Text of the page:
In the practice of this invention the cladding of the element is heated to an elevated temperature at which its yield strength is substantially reduced. Then, while the cladding is at the elevated temperature, pressure is applied to the element to collapse the cladding on the stack of pellets. The pressure is applied isostatically by a gas which envelopes the element. The cladding is collapsed uniformly so that the element maintains its radial symmetry. Since the processing of the element in accordance with this invention is the last step in its manufacture, each completed element may be inspected for radial symmetry and non-symmetric elements rejected. Reliability of the operation of the numerous elements in a reactor may be assured. The cladding is, in the practice of this invention, heated in an atmosphere containing oxygen and its external surface is oxidized. The movement of the element in its receptacles or thimbles in the core of the reactor is facilitated and reaction of the cladding with the coolant is minimized.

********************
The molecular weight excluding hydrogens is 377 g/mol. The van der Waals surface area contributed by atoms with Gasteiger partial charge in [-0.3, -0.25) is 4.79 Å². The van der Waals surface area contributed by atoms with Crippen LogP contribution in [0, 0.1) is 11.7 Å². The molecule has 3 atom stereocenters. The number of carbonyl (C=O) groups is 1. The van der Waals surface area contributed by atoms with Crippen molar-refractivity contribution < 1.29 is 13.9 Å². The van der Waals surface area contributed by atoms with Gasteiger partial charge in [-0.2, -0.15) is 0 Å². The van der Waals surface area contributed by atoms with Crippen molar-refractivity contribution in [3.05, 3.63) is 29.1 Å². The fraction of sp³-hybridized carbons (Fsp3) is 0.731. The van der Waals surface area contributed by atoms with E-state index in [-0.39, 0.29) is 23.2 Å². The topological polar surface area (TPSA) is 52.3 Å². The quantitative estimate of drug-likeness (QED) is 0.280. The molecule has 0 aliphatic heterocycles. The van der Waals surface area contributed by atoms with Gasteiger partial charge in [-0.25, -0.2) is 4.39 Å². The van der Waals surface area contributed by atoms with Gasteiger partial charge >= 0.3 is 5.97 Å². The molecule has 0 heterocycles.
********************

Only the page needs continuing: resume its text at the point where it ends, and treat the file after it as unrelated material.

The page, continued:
For a better understanding of this invention, both as to its organization and as to its method of operation, together with additional objects and advantages thereof, reference is made to the following description, taken in connection with the accompanying drawings, in which:
FIG. 1 is a view in side elevation, partly in longitudinal section, showing a coolant-displacement rod which is processed in the practice of this invention;
FIG. 2 is a view in transverse section taken along line II--II of FIG. 1;
FIG. 3 is a view in side elevation, partly in longitudinal section, of a pellet of the coolant-displacement rod shown in FIG. 1;
FIG. 4 is a view in isometric with part of the wall broken away of apparatus for processing the rod shown in FIGS. 1 through 3 in accordance with this invention; and
FIG. 5 is an exploded view in isometric showing the manner in which the cladding is connected to be heated by conduction of electrical current.